Hoffman was sexually assaulted by man who recruited her into the Army National Guard when she was 17. Harassment led to inappropriate touching. In September 2003, the recruiter tried to rape her.
Though Hoffman, now 27, reported her recruiter, and her testimony resulted in a civilian trial that put him in prison, she claims she was victimized by the military. She was isolated and verbally abused. She continued to endure sexual harassment after she was deployed to Iraq.
“The treatment I endured made me hate myself,” she said, “so much that I attempted suicide three times.”
Hoffman’s decision to join Burke’s lawsuit resulted from a paper she wrote for her honors rhetoric class entitled, “Silence Me No More.”
“My teacher read it and he told me I had something to say,” she said. “It changed things. My life is a daily struggle. I’m making it, and I’m graduating nursing school in the honors program. But it’s a daily struggle. I don’t want anybody to have this experience I’m going through.”
After five years in the Army, Welsh earned a scholarship to an ROTC training program at Fort Lewis in Washington state. It was there in 2007 that he was sexually assaulted by his staff sergeant supervisor. A couple of weeks later, Welsh learned he had tested positive for HIV. He wasn’t the only one.
“Young men that I knew were becoming infected with HIV because of this jerk,” said Welsh, who was discharged shortly after contracting the virus. “He felt like he had a free pass, and he could do whatever the hell he wanted to.”
Welsh said he complained to his superiors but his warnings went unheeded. It wasn’t until two years later that the staff sergeant was sent to prison by a civilian court. Welsh blames the federal judiciary for not allowing service members “to sue the military and hold it accountable.”
“Other victims I’ve met are so ashamed and devastated by the fact that they have been given HIV, they remain in the shadows,” Welsh said. “The treatment of rape victims in the military is so humiliating, so stigmatizing, many would rather die (than come forward).”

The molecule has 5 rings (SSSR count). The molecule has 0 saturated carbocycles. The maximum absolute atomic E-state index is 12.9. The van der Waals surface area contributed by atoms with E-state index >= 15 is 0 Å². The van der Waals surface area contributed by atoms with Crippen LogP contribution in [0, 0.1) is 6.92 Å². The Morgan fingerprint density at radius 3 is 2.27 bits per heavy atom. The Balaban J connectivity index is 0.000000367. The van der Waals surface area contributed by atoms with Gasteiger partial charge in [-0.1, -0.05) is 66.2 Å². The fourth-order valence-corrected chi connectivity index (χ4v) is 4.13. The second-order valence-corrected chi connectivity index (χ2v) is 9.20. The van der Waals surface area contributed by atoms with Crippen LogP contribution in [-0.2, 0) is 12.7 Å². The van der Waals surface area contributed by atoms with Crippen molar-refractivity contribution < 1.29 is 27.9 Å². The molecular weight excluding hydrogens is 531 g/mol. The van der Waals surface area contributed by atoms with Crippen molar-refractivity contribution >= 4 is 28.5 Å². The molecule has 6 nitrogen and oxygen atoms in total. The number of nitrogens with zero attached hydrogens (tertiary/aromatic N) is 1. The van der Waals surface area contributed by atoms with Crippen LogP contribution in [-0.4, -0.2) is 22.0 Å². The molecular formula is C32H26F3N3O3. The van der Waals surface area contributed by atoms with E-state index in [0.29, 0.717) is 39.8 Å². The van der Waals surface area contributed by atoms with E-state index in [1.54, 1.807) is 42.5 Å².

Plaintiff Kelly Alvesteffer Smith never wanted to report her rape.
Now living in Texas, the 29-year-old Wyoming native said she was forced to cooperate with police investigators after other soldiers heard her scream and saw a man run from her room in the barracks, where she was in a medical hold company at Fort Lewis in Washington in 2003.
She was told, at the time, that the soldier who raped her had signed a confession but her commanding officer told her the Army would have to prosecute her for some unspecified crime if it prosecuted her rapist.
“They said they didn’t want to ruin a career based on something like that. That’s what the commanding officer told me,” Smith said in an interview from Texas. “You don’t expect that to happen to you when you’re among people whose job is to protect.”
Besides Panetta, the defendants in the case are former Defense secretaries Robert Gates and Donald Rumsfeld as well as Air Force Secretary Michael Donley and Army Secretary John McHugh.
More on military sexual assault
This is the fifth federal lawsuit of its kind filed by Washington, D.C. attorney Susan Burke, whose work was featured in the documentary The Invisible War. Read a previous American Homecoming post about the documentary.
The Department of Defense and various military service branches create annual sexual assault reports to help address the crime within the military. Read the 2011 report here.